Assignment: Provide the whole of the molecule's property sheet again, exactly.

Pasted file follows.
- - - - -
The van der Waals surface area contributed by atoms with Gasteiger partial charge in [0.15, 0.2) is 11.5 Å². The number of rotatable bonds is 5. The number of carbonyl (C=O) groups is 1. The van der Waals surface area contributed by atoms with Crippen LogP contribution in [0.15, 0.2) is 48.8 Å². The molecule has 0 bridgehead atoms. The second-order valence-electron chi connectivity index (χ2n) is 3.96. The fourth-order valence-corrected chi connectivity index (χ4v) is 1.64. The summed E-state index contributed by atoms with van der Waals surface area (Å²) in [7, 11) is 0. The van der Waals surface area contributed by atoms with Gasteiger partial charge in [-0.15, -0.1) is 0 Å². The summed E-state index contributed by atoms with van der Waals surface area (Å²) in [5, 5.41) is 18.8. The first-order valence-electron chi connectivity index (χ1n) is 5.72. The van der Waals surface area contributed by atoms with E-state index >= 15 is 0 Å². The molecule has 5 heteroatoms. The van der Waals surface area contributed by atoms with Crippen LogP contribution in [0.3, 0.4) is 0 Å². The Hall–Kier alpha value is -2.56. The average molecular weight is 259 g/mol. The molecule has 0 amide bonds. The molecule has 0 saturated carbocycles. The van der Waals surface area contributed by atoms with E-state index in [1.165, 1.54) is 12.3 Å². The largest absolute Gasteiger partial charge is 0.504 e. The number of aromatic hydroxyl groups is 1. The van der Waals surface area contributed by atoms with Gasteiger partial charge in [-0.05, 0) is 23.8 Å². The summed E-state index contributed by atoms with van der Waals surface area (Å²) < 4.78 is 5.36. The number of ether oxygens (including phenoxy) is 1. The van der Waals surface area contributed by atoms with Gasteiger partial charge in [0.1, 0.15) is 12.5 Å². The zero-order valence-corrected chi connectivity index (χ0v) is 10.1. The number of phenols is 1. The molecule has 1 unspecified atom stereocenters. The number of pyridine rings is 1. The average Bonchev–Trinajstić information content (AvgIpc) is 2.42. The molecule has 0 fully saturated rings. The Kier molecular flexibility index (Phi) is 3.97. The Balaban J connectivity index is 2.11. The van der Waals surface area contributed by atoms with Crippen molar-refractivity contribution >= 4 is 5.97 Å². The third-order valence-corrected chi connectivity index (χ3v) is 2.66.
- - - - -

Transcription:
The van der Waals surface area contributed by atoms with Gasteiger partial charge in [0.15, 0.2) is 11.5 Å². The number of rotatable bonds is 5. The number of carbonyl (C=O) groups is 1. The van der Waals surface area contributed by atoms with Crippen LogP contribution in [0.15, 0.2) is 48.8 Å². The molecule has 0 bridgehead atoms. The second-order valence-electron chi connectivity index (χ2n) is 3.96. The fourth-order valence-corrected chi connectivity index (χ4v) is 1.64. The summed E-state index contributed by atoms with van der Waals surface area (Å²) in [7, 11) is 0. The van der Waals surface area contributed by atoms with Gasteiger partial charge in [-0.15, -0.1) is 0 Å². The summed E-state index contributed by atoms with van der Waals surface area (Å²) in [5, 5.41) is 18.8. The first-order valence-electron chi connectivity index (χ1n) is 5.72. The van der Waals surface area contributed by atoms with E-state index >= 15 is 0 Å². The molecule has 5 heteroatoms. The van der Waals surface area contributed by atoms with Crippen LogP contribution in [0.3, 0.4) is 0 Å². The Hall–Kier alpha value is -2.56. The average molecular weight is 259 g/mol. The molecule has 0 amide bonds. The molecule has 0 saturated carbocycles. The van der Waals surface area contributed by atoms with E-state index in [1.165, 1.54) is 12.3 Å². The largest absolute Gasteiger partial charge is 0.504 e. The number of aromatic hydroxyl groups is 1. The van der Waals surface area contributed by atoms with Gasteiger partial charge in [-0.05, 0) is 23.8 Å². The summed E-state index contributed by atoms with van der Waals surface area (Å²) < 4.78 is 5.36. The number of ether oxygens (including phenoxy) is 1. The van der Waals surface area contributed by atoms with Gasteiger partial charge in [0.1, 0.15) is 12.5 Å². The zero-order valence-corrected chi connectivity index (χ0v) is 10.1. The number of phenols is 1. The molecule has 1 unspecified atom stereocenters. The number of pyridine rings is 1. The average Bonchev–Trinajstić information content (AvgIpc) is 2.42. The molecule has 0 fully saturated rings. The Kier molecular flexibility index (Phi) is 3.97. The Balaban J connectivity index is 2.11. The van der Waals surface area contributed by atoms with Crippen molar-refractivity contribution >= 4 is 5.97 Å². The third-order valence-corrected chi connectivity index (χ3v) is 2.66.